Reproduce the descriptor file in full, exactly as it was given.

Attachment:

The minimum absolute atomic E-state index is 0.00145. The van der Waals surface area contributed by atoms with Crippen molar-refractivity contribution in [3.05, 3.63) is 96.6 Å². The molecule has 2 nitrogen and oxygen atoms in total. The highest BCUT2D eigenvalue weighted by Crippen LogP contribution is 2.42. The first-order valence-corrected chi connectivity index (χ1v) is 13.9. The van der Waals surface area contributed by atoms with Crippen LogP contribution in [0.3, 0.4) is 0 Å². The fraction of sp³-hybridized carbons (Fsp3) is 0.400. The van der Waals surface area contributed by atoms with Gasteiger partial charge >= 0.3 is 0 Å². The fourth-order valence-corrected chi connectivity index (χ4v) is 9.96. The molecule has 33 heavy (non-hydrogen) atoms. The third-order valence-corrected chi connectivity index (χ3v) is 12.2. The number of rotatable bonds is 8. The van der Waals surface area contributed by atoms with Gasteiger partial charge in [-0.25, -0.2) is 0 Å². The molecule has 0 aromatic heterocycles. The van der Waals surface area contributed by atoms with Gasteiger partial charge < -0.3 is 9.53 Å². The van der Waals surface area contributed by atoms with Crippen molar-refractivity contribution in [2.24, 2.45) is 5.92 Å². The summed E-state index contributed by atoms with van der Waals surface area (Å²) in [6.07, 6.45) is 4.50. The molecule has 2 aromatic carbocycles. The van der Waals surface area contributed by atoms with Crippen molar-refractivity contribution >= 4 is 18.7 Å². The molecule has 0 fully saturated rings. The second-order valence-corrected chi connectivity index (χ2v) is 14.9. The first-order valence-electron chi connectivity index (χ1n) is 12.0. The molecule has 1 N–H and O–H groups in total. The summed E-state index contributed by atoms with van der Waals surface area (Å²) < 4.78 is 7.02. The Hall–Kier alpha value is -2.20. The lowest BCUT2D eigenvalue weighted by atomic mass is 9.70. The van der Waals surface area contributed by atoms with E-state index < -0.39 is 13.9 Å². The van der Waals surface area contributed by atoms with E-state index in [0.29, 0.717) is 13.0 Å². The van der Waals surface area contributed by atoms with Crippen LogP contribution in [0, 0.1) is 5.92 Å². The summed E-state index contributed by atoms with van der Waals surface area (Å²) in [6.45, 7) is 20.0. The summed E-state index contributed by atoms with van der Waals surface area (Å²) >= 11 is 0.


The minimum absolute atomic E-state index is 0.00145. The van der Waals surface area contributed by atoms with Crippen molar-refractivity contribution in [3.05, 3.63) is 96.6 Å². The molecule has 2 nitrogen and oxygen atoms in total. The highest BCUT2D eigenvalue weighted by Crippen LogP contribution is 2.42. The first-order valence-corrected chi connectivity index (χ1v) is 13.9. The van der Waals surface area contributed by atoms with Crippen LogP contribution in [0.3, 0.4) is 0 Å². The fraction of sp³-hybridized carbons (Fsp3) is 0.400. The van der Waals surface area contributed by atoms with Gasteiger partial charge >= 0.3 is 0 Å². The fourth-order valence-corrected chi connectivity index (χ4v) is 9.96. The molecule has 33 heavy (non-hydrogen) atoms. The third-order valence-corrected chi connectivity index (χ3v) is 12.2. The number of rotatable bonds is 8. The van der Waals surface area contributed by atoms with Gasteiger partial charge in [-0.25, -0.2) is 0 Å². The molecule has 0 aromatic heterocycles. The van der Waals surface area contributed by atoms with Gasteiger partial charge < -0.3 is 9.53 Å². The van der Waals surface area contributed by atoms with Crippen molar-refractivity contribution in [2.24, 2.45) is 5.92 Å². The summed E-state index contributed by atoms with van der Waals surface area (Å²) in [6.07, 6.45) is 4.50. The molecule has 2 aromatic carbocycles. The van der Waals surface area contributed by atoms with Crippen molar-refractivity contribution >= 4 is 18.7 Å². The molecule has 0 fully saturated rings. The second-order valence-corrected chi connectivity index (χ2v) is 14.9. The first-order valence-electron chi connectivity index (χ1n) is 12.0. The molecule has 1 N–H and O–H groups in total. The summed E-state index contributed by atoms with van der Waals surface area (Å²) < 4.78 is 7.02. The Hall–Kier alpha value is -2.20. The lowest BCUT2D eigenvalue weighted by atomic mass is 9.70. The van der Waals surface area contributed by atoms with E-state index < -0.39 is 13.9 Å². The van der Waals surface area contributed by atoms with E-state index in [0.29, 0.717) is 13.0 Å². The van der Waals surface area contributed by atoms with Crippen LogP contribution in [0, 0.1) is 5.92 Å². The summed E-state index contributed by atoms with van der Waals surface area (Å²) in [6.45, 7) is 20.0. The summed E-state index contributed by atoms with van der Waals surface area (Å²) >= 11 is 0.